Polygonum extract is not permitted as an active ingredient under the OTC Final Monograph for Topical Antimicrobial Drug Products Subpart D Topical Acne Drug Products. Furthermore, “[N]atural solution for Acne. Intended for use by teenagers who suffer from pimples, acne, oily, red, and sensitive facial skin.”; “[H]elps to rebuild the damaged skin tissues around the wound.”; “Rapid regeneration, suitable for recent scarring.” are not acceptable claims for the management or treatment of acne (21 C.F.R. 333.350(b)(2)).
 
Therefore, based on the non-monograph active ingredient and unacceptable claims, “moraz galilee medical herbs TEENAGE Polygonum Teenage Facial Cream” is a new drug as defined by section 201(p) of the Act because we are not aware of sufficient evidence to show that it is generally recognized as safe and effective. Therefore, as presently formulated, labeled, and promoted, “moraz galilee medical herbs TEENAGE Polygonum Teenage Facial Cream” is an unapproved new drug in violation of section 505(a) of the Act.
 
Under section 301(d) of the Act, a new drug may not be introduced or delivered for introduction into interstate commerce unless an FDA-approved application is in effect for it. “[M]oraz galilee medical herbs TEENAGE Polygonum Teenage Facial Cream” does not have an approved application, and its introduction into interstate commerce violates these provisions of the Act.
 
In addition to new drug charges, moraz galilee medical herbs TEENAGE Polygonum Teenage Facial Cream” is misbranded under 502(a) of the Act because its labeling is misleading in that a disclaimer reads, “Statements on this website have not been evaluated by the FDA. No product is intended to treat, prevent or cure any disease.” However, as stated above, based on the labeling, “moraz galilee medical herbs TEENAGE Polygonum Teenage Facial Cream” is a drug as defined by section 201(g)(1) of the Act because it is intended to treat a disease and to affect the structure or function of the body of man, and “moraz galilee medical herbs TEENAGE Polygonum Teenage Facial Cream” requires an FDA-approved application.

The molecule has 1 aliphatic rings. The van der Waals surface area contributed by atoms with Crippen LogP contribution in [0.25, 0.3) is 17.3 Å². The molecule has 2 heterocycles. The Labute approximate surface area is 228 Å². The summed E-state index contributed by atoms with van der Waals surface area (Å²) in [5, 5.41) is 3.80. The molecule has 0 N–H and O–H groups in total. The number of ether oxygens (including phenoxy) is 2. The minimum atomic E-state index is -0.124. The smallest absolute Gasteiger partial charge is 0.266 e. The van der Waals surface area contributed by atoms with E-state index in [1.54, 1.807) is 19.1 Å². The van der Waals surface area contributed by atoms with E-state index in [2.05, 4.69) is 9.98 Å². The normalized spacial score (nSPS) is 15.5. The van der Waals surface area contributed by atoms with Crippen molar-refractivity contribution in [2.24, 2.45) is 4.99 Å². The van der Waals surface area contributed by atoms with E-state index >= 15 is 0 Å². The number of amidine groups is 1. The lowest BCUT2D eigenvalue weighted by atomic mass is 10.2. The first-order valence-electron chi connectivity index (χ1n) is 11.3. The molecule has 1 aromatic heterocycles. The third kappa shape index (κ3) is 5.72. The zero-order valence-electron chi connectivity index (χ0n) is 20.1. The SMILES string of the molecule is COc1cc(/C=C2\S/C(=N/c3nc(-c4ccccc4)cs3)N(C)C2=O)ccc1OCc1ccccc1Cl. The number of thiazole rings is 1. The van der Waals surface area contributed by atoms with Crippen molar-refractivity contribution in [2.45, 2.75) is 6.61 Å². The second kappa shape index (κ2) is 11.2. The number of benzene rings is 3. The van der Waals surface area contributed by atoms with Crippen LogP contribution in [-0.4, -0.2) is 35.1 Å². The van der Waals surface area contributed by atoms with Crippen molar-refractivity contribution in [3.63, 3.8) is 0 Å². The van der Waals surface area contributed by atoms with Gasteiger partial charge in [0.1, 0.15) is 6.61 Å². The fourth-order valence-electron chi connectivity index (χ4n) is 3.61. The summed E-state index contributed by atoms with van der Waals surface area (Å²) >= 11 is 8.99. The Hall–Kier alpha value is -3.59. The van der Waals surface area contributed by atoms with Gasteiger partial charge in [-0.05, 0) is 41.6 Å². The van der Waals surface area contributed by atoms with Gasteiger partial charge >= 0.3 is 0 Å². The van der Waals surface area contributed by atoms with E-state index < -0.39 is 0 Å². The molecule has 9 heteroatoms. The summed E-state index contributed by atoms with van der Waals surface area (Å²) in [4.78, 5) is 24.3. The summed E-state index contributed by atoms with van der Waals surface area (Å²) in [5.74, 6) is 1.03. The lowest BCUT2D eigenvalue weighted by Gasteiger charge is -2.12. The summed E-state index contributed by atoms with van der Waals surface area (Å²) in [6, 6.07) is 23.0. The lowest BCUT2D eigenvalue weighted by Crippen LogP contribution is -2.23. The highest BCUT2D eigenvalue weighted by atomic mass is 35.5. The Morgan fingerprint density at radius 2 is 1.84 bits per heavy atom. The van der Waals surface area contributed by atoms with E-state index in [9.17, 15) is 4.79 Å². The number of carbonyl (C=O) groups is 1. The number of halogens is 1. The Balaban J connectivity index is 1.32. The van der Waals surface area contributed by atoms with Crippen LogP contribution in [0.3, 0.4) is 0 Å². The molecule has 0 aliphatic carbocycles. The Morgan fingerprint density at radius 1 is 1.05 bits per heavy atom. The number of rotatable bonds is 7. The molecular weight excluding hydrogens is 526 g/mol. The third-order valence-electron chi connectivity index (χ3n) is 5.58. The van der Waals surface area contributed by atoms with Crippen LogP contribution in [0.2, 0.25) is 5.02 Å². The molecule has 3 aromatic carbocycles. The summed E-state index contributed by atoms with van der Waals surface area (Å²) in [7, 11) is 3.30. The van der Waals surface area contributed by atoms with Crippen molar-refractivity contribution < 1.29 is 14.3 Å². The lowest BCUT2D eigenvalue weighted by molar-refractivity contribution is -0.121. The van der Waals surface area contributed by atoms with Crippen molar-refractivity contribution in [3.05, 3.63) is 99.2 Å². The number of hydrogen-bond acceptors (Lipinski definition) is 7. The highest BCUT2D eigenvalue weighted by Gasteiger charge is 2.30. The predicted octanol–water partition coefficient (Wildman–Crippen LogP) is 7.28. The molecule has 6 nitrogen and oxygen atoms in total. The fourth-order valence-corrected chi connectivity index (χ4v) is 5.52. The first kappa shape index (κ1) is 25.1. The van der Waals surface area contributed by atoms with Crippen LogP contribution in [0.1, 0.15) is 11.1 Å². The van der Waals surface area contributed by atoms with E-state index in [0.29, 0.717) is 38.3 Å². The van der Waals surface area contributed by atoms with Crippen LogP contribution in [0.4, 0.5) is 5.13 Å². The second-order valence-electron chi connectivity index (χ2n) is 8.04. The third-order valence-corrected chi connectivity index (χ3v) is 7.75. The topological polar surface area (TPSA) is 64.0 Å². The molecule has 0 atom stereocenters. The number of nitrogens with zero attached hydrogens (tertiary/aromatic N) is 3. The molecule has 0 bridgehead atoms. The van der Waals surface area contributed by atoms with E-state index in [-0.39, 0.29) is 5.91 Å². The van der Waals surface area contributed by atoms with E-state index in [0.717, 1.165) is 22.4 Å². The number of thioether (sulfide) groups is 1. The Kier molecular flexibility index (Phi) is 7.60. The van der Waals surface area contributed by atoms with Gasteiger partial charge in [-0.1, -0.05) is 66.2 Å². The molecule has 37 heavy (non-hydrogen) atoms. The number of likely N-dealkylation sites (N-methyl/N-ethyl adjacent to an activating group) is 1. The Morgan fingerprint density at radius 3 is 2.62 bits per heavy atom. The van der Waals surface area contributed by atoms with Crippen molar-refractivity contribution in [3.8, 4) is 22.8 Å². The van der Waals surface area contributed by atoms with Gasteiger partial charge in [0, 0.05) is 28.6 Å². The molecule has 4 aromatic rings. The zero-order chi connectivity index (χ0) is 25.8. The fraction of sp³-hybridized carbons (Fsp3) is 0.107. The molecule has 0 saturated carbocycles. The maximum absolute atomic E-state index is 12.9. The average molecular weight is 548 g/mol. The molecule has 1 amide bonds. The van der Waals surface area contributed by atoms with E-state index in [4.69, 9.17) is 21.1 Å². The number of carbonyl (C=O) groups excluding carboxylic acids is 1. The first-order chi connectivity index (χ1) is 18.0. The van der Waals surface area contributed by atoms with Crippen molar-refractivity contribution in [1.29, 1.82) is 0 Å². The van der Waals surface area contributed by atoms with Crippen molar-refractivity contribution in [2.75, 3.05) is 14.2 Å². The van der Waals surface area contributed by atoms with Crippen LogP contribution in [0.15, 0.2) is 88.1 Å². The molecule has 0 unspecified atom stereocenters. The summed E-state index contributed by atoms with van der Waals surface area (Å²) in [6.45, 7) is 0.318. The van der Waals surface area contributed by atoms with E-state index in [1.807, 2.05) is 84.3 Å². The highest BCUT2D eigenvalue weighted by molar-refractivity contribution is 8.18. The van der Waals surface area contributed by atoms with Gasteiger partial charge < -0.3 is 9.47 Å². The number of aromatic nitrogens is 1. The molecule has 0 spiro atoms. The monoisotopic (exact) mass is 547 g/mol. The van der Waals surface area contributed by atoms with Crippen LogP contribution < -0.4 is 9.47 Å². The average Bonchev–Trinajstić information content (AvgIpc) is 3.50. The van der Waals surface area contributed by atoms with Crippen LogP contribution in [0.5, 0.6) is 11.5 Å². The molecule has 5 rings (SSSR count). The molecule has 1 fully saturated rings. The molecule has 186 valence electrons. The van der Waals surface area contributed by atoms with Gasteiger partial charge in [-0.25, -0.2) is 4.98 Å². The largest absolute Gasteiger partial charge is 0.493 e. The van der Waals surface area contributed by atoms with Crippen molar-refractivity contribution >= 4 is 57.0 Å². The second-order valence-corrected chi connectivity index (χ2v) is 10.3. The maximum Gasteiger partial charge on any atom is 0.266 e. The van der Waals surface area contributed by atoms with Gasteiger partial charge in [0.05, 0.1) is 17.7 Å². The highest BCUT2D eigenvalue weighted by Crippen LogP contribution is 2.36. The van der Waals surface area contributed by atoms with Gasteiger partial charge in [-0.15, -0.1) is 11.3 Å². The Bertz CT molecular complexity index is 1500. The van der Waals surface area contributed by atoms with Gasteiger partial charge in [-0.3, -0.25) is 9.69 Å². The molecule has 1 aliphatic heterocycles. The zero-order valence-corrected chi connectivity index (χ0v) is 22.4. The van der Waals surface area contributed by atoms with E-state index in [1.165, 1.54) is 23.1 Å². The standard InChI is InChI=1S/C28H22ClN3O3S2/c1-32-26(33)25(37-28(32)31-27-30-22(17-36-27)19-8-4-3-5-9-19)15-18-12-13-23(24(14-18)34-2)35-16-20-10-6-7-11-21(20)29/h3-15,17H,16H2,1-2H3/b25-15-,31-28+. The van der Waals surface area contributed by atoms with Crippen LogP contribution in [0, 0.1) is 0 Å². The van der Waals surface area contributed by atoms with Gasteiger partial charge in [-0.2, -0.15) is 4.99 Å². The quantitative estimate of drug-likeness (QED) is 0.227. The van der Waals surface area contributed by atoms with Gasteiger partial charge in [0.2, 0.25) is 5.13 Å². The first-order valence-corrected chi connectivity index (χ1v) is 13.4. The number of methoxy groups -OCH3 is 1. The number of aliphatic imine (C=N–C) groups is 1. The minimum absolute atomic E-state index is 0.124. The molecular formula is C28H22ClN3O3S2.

Regarding the regulatory status of the Hairgane Hair Regrowth Treatment, the firm makes explicit hair growth claims ("Hairgane is mainly used for hair loss control, hair re-growth stimulation and follicle environment improvement.") for this product, which makes it a drug. Specifically, under 21 C.F.R. § 310.527 any OTC drug product that is labeled, represented, or promoted for external use as a hair grower or for hair loss prevention is regarded as a new drug within the meaning of section 201(p) of the Act. Therefore, Hairgane Hair Regrowth Treatment is a “new drug” marketed in the United States by Shaping Beauty, Inc. in violation of section 505 of the Act.
 
Additional Unapproved and Misbranded Drugs:

Based on a review of labeling of other products collected during our inspection and/or a review of your firm’s internet website at www.shapingbeauty.com, your products listed below, as well as other products you market on your website, are intended for use in the cure, mitigation, treatment, or prevention of disease. Examples of the disease claims on your product labels and/or on your internet web site include:
 
1.   Arava Tea DIABEtea (Tea Bags):
  • “Controls Blood Sugar Level”
  • “Diabetea … created by a doctor to help regulate levels of sugar in a body.”
2.   mlis FIBER Wheat Bran and Psyllium (capsules):
  •  “[H]elp lower cholesterol levels. . .”
  •   “Protect intestinal canal from putrefactive or pathogenic bacteria cancer-causing agent.” 
  •    “Lower the cholesterol and triglyceride levels in the body.”
  •   “Aid Diabetes, Ischemic Heart Disease, Gall Bladder Disorders, Varicose Veins, Diverticulitis, and Appendicitis.”
3.   mlis VITAL Antioxidant with Astaxanthin (capsules):
  •   “[H]as anti-cancer effects on human cells. Also prevents oxidative damage to blood LDL-cholesterol”
  •   “[C]an be used as a diuretic.”
  •   “Helps relieve the symptoms of hepatitis, cirrhosis, and inflammatory liver conditions.”
4.   mlis RELIEF Muscle & Joint Aid (capsules):
  •   “[A] natural treatment for arthritis, stiffness, swollen joints, and muscular aches and pains.”
  •  “Treats adrenal insufficiency.”
  •   “[U]sed for the treatment of arthritis, rheumatism, sciatica and lumbago.”
  •   “Useful in the treatment of gout, rheumatism, colds, fever, ringworm, and skin eruptions.”
5.   mlis EVENING PRIMROSE OIL (softgels):
  •   “Can improve blood lipid levels and decrease the risk of coronary heart disease. Can reduce the risk of sudden cardiac death”